Operators of facilities that generate dust during manufacturing processes often rely on high-efficiency cartridge-style dust collectors. Here are key actions to keep employees safe when operating an industrial dust collector.
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Controlling the dust generated by manufacturing processes is critical to maintaining indoor air quality. A high-efficiency dust collector with cartridge-style filters can help, but it must be designed specifically for your operation to effectively filter hazardous dust to make the indoor environment safer.
For more than a decade, OSHA has placed an emphasis on combustible dust hazards, which have resulted in numerous deadly incidents over the years. While no OSHA standard directly addresses combustible dust, this has not hindered OSHA enforcement.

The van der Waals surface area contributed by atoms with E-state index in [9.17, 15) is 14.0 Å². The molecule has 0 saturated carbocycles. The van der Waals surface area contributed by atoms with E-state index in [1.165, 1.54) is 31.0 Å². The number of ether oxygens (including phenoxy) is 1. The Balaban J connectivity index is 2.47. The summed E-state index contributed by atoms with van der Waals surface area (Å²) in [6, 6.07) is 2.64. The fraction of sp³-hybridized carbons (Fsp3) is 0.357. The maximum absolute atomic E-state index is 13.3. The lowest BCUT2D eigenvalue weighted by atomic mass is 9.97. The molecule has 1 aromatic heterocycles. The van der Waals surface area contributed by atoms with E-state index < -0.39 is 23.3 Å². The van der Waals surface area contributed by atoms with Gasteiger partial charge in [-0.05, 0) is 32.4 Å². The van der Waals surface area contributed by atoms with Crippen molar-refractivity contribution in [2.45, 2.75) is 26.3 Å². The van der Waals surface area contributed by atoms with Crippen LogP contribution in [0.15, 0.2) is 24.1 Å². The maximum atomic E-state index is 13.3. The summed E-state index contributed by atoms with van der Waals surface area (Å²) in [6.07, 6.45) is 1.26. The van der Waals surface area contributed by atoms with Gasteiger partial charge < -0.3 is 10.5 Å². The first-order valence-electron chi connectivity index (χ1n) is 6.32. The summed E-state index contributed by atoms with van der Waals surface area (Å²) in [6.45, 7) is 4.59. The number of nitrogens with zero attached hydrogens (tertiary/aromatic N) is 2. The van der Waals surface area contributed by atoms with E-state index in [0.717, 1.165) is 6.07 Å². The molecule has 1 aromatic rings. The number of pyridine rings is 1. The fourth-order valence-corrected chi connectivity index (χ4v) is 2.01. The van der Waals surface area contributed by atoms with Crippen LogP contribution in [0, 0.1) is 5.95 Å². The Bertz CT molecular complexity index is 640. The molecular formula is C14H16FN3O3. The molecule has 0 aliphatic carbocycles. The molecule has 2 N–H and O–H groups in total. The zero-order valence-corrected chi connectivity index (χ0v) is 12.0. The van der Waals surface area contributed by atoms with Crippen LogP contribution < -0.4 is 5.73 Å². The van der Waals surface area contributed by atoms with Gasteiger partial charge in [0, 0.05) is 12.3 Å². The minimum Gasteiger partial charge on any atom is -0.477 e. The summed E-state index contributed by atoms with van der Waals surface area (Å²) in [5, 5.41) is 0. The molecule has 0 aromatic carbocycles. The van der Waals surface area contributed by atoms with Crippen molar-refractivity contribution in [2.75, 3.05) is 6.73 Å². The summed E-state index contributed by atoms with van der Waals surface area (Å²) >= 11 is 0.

An explosion in an unprotected dust collector produces a high-pressure wave that can fragment the housing and send heat, flames and dangerous projectiles into the workplace. Obviously, this is extremely dangerous for workers, equipment and structures.
Establishing any construction project is a careful balancing act between many legal, financial and social responsibilities. Firms not only have a responsibility to shareholders and business partners, but to their workers, the local authority and site neighbors in the wider community as well.
What makes dust so harmful for construction workers is that it’s a combination of particles from various materials used on project sites. These fine grains could be heavy metals, asbestos, pollen, silica and much more.
Dust particles become airborne during indoor metalworking processes like welding and plasma cutting. They also become airborne during the manufacturing and processing of food, chemicals, pharmaceuticals and other dry products.